"But this is not a magic wand," says Andrews, who admits having developed an atypical closeness with Lattimore. "We are better as doctors. The bodies we work on are better now. Through genetics and nutrition, today's athletes are built to recover. I am proud of what we did with Adrian, but I've also never seen a knee that clean before we'd even touched it. It looked like a newborn's knee, not someone who had been playing football his whole life. And even as recovery times decrease overall, there are only a few superhumans. Bo Jackson, Adrian, Robert Griffin III. Those are extraordinary cases. Marcus might be in there. But there is still the challenge of preaching patience. These things still take time."
"The goal of any orthopedic procedure is to repair an injury to the point that it is as good as it was before," explains Stephania Bell, a physical therapist and ESPN injury analyst who spent extensive time with Lattimore over the winter. "If you were extraordinary physically before, then fully healed you should be extraordinary again. These are all extraordinary athletes. Not everyone is. But even those special cases have to practice patience."
When Andrews and Bell urge caution, they aren't just addressing NFL front offices. They are talking to their patients, including
Andrews' charge Griffin, who let a Week 14 LCL sprain deteriorate into a torn MCL and ACL because he bypassed Andrews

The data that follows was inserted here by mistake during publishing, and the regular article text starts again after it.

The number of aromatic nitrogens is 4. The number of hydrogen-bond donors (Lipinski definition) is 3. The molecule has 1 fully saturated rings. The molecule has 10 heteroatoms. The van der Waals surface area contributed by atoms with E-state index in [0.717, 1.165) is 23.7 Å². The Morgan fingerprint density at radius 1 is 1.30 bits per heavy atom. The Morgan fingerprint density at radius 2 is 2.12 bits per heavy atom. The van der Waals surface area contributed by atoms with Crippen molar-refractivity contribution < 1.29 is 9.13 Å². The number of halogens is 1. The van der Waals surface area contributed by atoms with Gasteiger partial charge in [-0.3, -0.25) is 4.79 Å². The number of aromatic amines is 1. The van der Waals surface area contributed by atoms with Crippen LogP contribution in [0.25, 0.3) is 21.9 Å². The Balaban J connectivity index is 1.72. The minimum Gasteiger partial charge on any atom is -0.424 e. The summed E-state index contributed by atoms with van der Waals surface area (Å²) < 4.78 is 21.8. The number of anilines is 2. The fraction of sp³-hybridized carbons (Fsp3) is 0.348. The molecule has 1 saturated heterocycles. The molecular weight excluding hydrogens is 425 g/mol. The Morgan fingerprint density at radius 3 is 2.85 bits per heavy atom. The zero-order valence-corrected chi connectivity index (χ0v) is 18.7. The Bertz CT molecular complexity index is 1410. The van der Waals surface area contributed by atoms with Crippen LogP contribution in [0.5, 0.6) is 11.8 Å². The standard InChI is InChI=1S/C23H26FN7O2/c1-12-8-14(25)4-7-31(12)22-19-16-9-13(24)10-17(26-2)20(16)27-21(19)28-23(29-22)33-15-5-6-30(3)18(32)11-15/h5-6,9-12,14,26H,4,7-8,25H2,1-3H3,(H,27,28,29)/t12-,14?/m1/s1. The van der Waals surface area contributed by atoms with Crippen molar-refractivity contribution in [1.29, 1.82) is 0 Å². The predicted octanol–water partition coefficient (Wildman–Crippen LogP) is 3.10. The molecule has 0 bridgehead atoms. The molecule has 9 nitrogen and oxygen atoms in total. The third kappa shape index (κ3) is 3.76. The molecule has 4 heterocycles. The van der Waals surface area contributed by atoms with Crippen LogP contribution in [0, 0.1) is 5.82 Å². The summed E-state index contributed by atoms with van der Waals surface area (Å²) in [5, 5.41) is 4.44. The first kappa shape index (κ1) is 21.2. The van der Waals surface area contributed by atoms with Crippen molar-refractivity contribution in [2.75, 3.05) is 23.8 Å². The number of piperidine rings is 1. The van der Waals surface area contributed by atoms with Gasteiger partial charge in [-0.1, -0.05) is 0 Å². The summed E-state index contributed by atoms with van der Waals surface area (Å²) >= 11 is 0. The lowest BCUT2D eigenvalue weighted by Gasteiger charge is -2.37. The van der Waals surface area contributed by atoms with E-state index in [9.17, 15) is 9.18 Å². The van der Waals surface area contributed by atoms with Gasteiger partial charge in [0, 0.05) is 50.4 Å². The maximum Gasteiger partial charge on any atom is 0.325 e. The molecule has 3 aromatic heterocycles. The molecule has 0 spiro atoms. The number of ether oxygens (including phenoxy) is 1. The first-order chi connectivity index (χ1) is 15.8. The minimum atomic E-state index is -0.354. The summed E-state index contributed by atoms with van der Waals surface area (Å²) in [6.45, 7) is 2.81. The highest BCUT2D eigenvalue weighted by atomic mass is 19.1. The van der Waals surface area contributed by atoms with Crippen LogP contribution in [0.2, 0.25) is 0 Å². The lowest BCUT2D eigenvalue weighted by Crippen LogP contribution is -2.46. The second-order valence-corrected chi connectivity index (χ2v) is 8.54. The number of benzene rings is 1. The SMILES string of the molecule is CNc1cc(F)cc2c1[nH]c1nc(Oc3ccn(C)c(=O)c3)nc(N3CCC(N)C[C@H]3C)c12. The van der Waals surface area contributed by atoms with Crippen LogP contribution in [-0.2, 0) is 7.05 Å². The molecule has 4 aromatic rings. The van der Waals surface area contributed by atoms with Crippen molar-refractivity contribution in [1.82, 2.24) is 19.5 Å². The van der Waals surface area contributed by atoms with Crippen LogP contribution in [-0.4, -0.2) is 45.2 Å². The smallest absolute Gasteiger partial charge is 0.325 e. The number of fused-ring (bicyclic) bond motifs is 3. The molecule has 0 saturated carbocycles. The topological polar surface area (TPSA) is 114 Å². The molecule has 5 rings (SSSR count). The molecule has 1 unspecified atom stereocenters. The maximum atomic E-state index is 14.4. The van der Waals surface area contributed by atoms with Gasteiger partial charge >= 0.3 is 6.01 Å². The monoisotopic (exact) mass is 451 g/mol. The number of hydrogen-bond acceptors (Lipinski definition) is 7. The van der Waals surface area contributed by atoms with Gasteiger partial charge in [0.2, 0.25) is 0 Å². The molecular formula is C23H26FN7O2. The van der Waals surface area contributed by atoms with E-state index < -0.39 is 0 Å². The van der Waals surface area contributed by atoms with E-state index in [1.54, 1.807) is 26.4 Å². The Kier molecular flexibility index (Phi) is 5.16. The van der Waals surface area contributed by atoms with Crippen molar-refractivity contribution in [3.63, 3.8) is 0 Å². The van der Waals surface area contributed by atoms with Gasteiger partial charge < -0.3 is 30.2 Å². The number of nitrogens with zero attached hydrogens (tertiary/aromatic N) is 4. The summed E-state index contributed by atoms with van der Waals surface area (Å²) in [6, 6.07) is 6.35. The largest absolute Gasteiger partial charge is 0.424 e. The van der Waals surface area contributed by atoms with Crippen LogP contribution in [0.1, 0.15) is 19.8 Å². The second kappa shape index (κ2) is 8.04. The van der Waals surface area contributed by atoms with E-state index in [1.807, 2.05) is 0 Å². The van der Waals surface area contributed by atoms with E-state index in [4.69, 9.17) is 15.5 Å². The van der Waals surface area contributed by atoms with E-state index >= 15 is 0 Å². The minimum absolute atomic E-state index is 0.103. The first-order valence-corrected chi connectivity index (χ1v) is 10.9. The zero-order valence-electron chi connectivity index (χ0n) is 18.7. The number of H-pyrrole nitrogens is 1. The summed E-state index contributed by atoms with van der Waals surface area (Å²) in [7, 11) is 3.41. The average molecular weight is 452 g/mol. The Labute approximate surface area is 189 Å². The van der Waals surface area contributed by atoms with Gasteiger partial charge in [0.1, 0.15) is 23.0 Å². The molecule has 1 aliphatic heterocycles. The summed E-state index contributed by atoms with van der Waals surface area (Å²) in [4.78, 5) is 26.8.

and re-entered the game instead of being properly examined.
Griffin had surgery on Jan. 9 and a few weeks later was in an Athletes' Performance swimming pool alongside Lattimore, repeating the patience mantra. "RG3 just keeps telling me that the player I was is still in here," Lattimore recalls. "He said to not get into a hurry. Just to keep working on the small stuff, and when that player inside me is ready to come back out, he will. But not until he's ready."
BACK BEHIND THE building in Gulf Breeze, now on exercise 20, Lattimore and that player inside are playing hide-and-seek. He's really sweating now, standing atop a 1-foot-tall metal-frame box. His left leg is planted straight while he brings his right leg off the ground and pulls it up into a bend, holding it at a 90-degree angle. Up to this point, every exercise has gone smoothly, according to plan. But suddenly, for the first time, there is a bobble. The left knee gives, not a lot but just a touch. The running back looks down at it, confused, and appears perturbed and a little betrayed.
"Okay, okay," Orr says, clapping his hands as he runs to the player's side to offer up a shoulder to lean on. Lattimore refuses. "We found that limit right there. Make a note. I'll make a note. And tomorrow we'll be ready for it. Ready to move past it."
As Orr steps away to write on his clipboard, Lattimore watches him. The moment the trainer looks away, the player sneaks in one more rep. This time it goes off without a hitch.
He hops down off the box and winks. "I couldn't wait until tomorrow."